On our ramble through the Arcadia Valley, we came around a curve on Hwy 72 just outside of Ironton and saw a beautiful lake set off by a WPA or CCC-era stone wall.
There was a tiny pull-off, but a tailgater kept me from driving into it. I had to go about half a mile until I could turn around in what looked like a church camp parking lot.
Google wasn’t much help. I found a smattering of factoids here and there, but nothing really good. The lake was formed by the 29-foot high Lake Killarney Dam, built in 1911. It’s listed as a private lake with public fishing not permitted, said the Hookandbullet website. The first ironworks in Missouri and west of the Mississippi was erected long Stout’s Creek, near Lake Killarney.
Property values are pretty high, if asking prices are any indication. A 756-square-foot, three-bedroom, two-bath cabin on .18 acres of lakefront was offered for $73,900. The place didn’t look like anything special, but the view was nice.
Mother and I were cruising around looking for the Johnson’s Shut-ins and Elephant Rocks State Parks, when we came around a curve leading into Ironton and saw this magnificent building and grounds. A gatepost marker proclaimed it to be “The Home for Aged Baptist 1935.” Click on the photos to make them larger.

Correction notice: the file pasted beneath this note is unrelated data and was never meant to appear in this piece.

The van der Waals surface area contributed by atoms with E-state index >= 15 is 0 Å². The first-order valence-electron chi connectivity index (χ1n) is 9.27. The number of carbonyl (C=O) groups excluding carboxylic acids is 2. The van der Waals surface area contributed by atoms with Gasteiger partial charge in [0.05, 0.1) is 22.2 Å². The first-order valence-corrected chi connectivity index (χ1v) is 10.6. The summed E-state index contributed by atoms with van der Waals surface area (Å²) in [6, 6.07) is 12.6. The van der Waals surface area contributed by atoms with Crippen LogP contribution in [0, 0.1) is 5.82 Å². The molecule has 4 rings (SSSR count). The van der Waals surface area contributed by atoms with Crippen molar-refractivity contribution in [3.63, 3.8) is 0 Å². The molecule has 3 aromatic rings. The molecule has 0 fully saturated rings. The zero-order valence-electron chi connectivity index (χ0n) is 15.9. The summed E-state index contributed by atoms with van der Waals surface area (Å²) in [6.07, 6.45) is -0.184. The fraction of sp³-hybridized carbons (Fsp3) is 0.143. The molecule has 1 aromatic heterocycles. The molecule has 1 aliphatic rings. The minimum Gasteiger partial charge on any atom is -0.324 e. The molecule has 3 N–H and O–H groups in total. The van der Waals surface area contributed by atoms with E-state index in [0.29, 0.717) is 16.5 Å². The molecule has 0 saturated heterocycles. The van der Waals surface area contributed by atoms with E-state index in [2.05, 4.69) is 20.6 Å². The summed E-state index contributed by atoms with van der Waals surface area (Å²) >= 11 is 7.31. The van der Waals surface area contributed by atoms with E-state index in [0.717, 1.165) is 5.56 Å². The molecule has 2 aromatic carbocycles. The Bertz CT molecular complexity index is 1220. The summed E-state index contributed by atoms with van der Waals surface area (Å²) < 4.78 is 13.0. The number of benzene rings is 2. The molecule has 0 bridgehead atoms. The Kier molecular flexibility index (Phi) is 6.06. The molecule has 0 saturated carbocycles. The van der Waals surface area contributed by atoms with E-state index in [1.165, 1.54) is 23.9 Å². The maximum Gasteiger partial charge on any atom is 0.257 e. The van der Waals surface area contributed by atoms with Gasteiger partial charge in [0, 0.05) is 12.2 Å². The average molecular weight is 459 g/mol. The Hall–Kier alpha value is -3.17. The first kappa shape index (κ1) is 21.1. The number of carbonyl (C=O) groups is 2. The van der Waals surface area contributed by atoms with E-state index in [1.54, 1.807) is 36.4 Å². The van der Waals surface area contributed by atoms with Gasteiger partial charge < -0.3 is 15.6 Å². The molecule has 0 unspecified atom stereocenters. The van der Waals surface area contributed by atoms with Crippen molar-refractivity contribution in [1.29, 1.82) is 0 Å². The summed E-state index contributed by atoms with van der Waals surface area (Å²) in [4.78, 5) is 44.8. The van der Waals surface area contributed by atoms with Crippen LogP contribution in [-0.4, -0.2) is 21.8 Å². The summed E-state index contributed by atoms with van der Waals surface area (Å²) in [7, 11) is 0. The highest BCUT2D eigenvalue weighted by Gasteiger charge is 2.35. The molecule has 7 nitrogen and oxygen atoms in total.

Cypress knees and walkways
Mother said she could remember coming here to visit folks from Advance years ago. The grounds looked like a park with a small waterway, cypress trees, and walkways.
Light on history
I thought it would be easy to find information on the place, but the search was complicated by a name change. It became “The Baptist Home” in 1977.
A Baptist Home newsletter from 2006 said that wealthy businessmen from St. Louis built summer homes in Arcadia Valley in the late 19th and early 20th centuries. When one of them, R.L. Lewis, died in 1819, his widow sold the 175-acre estate for $15,000.
Legend has it, the newsletter continues, that Dr. Milford Riggs stood on Sunset Rock atop St. Francois Mountain years earlier and envisioned the exact spot where the Riggs-Scott building was completed in 1923.